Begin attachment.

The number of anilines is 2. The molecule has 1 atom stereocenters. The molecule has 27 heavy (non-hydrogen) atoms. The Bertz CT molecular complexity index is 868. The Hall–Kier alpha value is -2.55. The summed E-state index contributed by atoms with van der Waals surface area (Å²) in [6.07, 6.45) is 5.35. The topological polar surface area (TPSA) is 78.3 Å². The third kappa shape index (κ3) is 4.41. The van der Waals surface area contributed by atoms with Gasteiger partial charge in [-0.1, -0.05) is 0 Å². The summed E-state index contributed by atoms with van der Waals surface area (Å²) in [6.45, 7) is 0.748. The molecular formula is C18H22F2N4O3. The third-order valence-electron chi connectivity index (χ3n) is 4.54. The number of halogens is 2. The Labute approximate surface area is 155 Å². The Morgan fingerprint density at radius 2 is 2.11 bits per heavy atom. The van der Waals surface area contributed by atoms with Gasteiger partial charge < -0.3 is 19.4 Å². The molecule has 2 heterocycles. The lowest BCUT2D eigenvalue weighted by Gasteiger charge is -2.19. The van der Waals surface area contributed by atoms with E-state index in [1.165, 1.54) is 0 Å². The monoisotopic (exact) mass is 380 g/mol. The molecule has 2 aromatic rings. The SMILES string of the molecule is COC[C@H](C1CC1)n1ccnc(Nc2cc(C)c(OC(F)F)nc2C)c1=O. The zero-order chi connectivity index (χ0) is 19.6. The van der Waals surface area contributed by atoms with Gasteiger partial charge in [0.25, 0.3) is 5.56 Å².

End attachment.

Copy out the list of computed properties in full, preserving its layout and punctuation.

The number of anilines is 2. The molecule has 1 atom stereocenters. The molecule has 27 heavy (non-hydrogen) atoms. The Bertz CT molecular complexity index is 868. The Hall–Kier alpha value is -2.55. The summed E-state index contributed by atoms with van der Waals surface area (Å²) in [6.07, 6.45) is 5.35. The topological polar surface area (TPSA) is 78.3 Å². The third kappa shape index (κ3) is 4.41. The van der Waals surface area contributed by atoms with Gasteiger partial charge in [-0.1, -0.05) is 0 Å². The summed E-state index contributed by atoms with van der Waals surface area (Å²) in [6.45, 7) is 0.748. The molecular formula is C18H22F2N4O3. The third-order valence-electron chi connectivity index (χ3n) is 4.54. The number of halogens is 2. The Labute approximate surface area is 155 Å². The Morgan fingerprint density at radius 2 is 2.11 bits per heavy atom. The van der Waals surface area contributed by atoms with Gasteiger partial charge < -0.3 is 19.4 Å². The molecule has 2 heterocycles. The lowest BCUT2D eigenvalue weighted by Gasteiger charge is -2.19. The van der Waals surface area contributed by atoms with E-state index in [1.165, 1.54) is 0 Å². The monoisotopic (exact) mass is 380 g/mol. The molecule has 2 aromatic rings. The SMILES string of the molecule is COC[C@H](C1CC1)n1ccnc(Nc2cc(C)c(OC(F)F)nc2C)c1=O. The zero-order chi connectivity index (χ0) is 19.6. The van der Waals surface area contributed by atoms with Gasteiger partial charge in [0.25, 0.3) is 5.56 Å².